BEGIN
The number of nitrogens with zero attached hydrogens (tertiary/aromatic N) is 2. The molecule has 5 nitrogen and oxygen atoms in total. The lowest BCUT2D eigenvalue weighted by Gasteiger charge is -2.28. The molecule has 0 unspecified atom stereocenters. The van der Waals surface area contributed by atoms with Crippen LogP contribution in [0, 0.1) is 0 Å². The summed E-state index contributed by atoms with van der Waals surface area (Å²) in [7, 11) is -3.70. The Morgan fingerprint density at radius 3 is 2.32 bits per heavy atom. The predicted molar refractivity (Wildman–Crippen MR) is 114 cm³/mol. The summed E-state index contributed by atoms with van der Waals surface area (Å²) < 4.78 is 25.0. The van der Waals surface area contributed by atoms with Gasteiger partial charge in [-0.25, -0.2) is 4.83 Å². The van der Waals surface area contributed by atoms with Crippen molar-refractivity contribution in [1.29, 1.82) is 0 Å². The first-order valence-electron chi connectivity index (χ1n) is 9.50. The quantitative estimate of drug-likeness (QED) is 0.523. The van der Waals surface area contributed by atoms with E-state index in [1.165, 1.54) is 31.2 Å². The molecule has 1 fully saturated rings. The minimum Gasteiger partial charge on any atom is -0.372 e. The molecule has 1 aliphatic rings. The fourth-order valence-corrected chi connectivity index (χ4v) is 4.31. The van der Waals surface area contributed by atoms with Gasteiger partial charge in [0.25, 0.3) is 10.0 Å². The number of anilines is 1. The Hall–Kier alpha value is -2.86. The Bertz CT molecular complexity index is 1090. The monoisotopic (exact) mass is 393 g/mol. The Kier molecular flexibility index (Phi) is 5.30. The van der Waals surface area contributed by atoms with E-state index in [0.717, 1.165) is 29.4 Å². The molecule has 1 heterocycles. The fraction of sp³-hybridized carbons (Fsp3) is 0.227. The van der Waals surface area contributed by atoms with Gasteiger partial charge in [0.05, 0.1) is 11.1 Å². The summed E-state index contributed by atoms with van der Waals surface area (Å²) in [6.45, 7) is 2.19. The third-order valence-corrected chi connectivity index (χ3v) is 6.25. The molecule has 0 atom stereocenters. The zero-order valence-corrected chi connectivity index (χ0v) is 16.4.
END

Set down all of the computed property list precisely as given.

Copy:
The number of nitrogens with zero attached hydrogens (tertiary/aromatic N) is 2. The molecule has 5 nitrogen and oxygen atoms in total. The lowest BCUT2D eigenvalue weighted by Gasteiger charge is -2.28. The molecule has 0 unspecified atom stereocenters. The van der Waals surface area contributed by atoms with Crippen LogP contribution in [0, 0.1) is 0 Å². The summed E-state index contributed by atoms with van der Waals surface area (Å²) in [7, 11) is -3.70. The Morgan fingerprint density at radius 3 is 2.32 bits per heavy atom. The predicted molar refractivity (Wildman–Crippen MR) is 114 cm³/mol. The summed E-state index contributed by atoms with van der Waals surface area (Å²) < 4.78 is 25.0. The van der Waals surface area contributed by atoms with Gasteiger partial charge in [-0.25, -0.2) is 4.83 Å². The van der Waals surface area contributed by atoms with Crippen molar-refractivity contribution in [1.29, 1.82) is 0 Å². The first-order valence-electron chi connectivity index (χ1n) is 9.50. The quantitative estimate of drug-likeness (QED) is 0.523. The van der Waals surface area contributed by atoms with E-state index in [1.165, 1.54) is 31.2 Å². The molecule has 1 fully saturated rings. The minimum Gasteiger partial charge on any atom is -0.372 e. The molecule has 1 aliphatic rings. The fourth-order valence-corrected chi connectivity index (χ4v) is 4.31. The van der Waals surface area contributed by atoms with Gasteiger partial charge in [0.25, 0.3) is 10.0 Å². The number of anilines is 1. The Hall–Kier alpha value is -2.86. The Bertz CT molecular complexity index is 1090. The monoisotopic (exact) mass is 393 g/mol. The Kier molecular flexibility index (Phi) is 5.30. The van der Waals surface area contributed by atoms with E-state index in [0.717, 1.165) is 29.4 Å². The molecule has 1 heterocycles. The fraction of sp³-hybridized carbons (Fsp3) is 0.227. The van der Waals surface area contributed by atoms with Gasteiger partial charge in [0.05, 0.1) is 11.1 Å². The summed E-state index contributed by atoms with van der Waals surface area (Å²) in [6.45, 7) is 2.19. The third-order valence-corrected chi connectivity index (χ3v) is 6.25. The molecule has 0 atom stereocenters. The zero-order valence-corrected chi connectivity index (χ0v) is 16.4.